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doctor holding up xray

Orthotics are shoe inserts that are intended to correct an abnormal, or irregular, walking pattern. Orthotics are not truly or solely "arch supports," although some people use those words to describe them, and they perhaps can best be understood with those words in mind. They perform functions that make standing, walking, and running more comfortable and efficient by altering slightly the angles at which the foot strikes a walking or running surface.

Doctors of podiatric medicine prescribe orthotics as a conservative approach to many foot problems or as a method of control after certain types of foot surgery; their use is a highly successful, practical treatment form.

Orthotics take various forms and are constructed of various materials. All are concerned with improving foot function and minimizing stress forces that could ultimately cause foot deformity and pain.

Foot orthotics fall into three broad categories: those that primarily attempt to change foot function, those that are primarily protective in nature, and those that combine functional control and protection.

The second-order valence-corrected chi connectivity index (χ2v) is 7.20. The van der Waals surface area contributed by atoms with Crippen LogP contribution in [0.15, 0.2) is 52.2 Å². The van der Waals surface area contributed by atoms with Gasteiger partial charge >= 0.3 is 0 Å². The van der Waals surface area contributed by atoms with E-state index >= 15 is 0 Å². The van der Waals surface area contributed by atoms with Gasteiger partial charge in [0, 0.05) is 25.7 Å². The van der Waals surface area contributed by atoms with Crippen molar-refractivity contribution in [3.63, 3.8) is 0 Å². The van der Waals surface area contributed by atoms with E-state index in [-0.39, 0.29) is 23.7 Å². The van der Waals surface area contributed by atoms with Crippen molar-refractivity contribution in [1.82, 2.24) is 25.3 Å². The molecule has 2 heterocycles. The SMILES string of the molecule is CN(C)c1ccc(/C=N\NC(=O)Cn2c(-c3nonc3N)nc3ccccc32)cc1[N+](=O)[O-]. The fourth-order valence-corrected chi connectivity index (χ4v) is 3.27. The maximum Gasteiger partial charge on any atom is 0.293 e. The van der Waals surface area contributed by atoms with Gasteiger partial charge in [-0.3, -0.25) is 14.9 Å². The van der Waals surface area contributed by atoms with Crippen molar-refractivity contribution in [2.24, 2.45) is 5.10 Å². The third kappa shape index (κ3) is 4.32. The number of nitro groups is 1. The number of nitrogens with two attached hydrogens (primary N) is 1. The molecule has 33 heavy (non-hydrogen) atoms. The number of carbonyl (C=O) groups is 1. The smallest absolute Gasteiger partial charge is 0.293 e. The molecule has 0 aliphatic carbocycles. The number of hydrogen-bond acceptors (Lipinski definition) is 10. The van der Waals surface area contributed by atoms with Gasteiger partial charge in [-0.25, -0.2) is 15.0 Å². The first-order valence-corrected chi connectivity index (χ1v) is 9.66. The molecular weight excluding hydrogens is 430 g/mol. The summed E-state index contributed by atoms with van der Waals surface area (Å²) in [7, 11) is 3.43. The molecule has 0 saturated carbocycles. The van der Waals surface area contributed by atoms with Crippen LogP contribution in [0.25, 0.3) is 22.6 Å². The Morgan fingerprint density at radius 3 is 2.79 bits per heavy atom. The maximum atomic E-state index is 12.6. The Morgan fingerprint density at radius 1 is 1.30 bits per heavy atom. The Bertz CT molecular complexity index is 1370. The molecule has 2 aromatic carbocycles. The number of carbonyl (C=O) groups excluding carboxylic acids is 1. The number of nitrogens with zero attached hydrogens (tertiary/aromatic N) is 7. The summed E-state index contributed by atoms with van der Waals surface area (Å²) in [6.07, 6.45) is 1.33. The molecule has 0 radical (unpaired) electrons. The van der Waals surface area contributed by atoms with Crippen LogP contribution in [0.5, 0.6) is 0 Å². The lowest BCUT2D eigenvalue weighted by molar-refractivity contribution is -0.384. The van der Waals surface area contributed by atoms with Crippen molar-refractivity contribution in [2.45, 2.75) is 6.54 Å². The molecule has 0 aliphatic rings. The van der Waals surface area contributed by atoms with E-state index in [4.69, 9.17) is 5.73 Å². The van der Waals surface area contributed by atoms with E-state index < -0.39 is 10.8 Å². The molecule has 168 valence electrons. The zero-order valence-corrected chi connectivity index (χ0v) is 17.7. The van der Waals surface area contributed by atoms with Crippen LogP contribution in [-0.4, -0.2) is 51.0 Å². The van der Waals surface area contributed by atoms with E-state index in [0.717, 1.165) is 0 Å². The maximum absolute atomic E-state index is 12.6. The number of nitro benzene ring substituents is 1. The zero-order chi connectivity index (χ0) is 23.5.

How Should Your Foot Be Casted for Custom Orthotics?

Orthotics diagram

There are several methods that can be used to obtain an image of the foot to make custom foot orthotics. The reality is that some work much better than others. Unfortunately not all practitioners use the methods that have been shown to be most effective. This may be because they are not familiar with the literature, because they want a faster or cheaper way to take the image of the foot, or because they were sold a “computerized” system that looks impressive but does not work particularly well.

The most important criteria is the experience and skill of the medical practitioner, but regardless, there are some techniques that have been shown to be much more effective than others. The only method that has been shown in the medical literature to be effective in producing a quality functional custom foot orthotics is a three-dimensional non-weight bearing cast or image of the foot. In this technique the foot is held in a precise position – essentially the position in which it should function. The image of the foot can be taken using plaster, fiberglass, or a laser scan.

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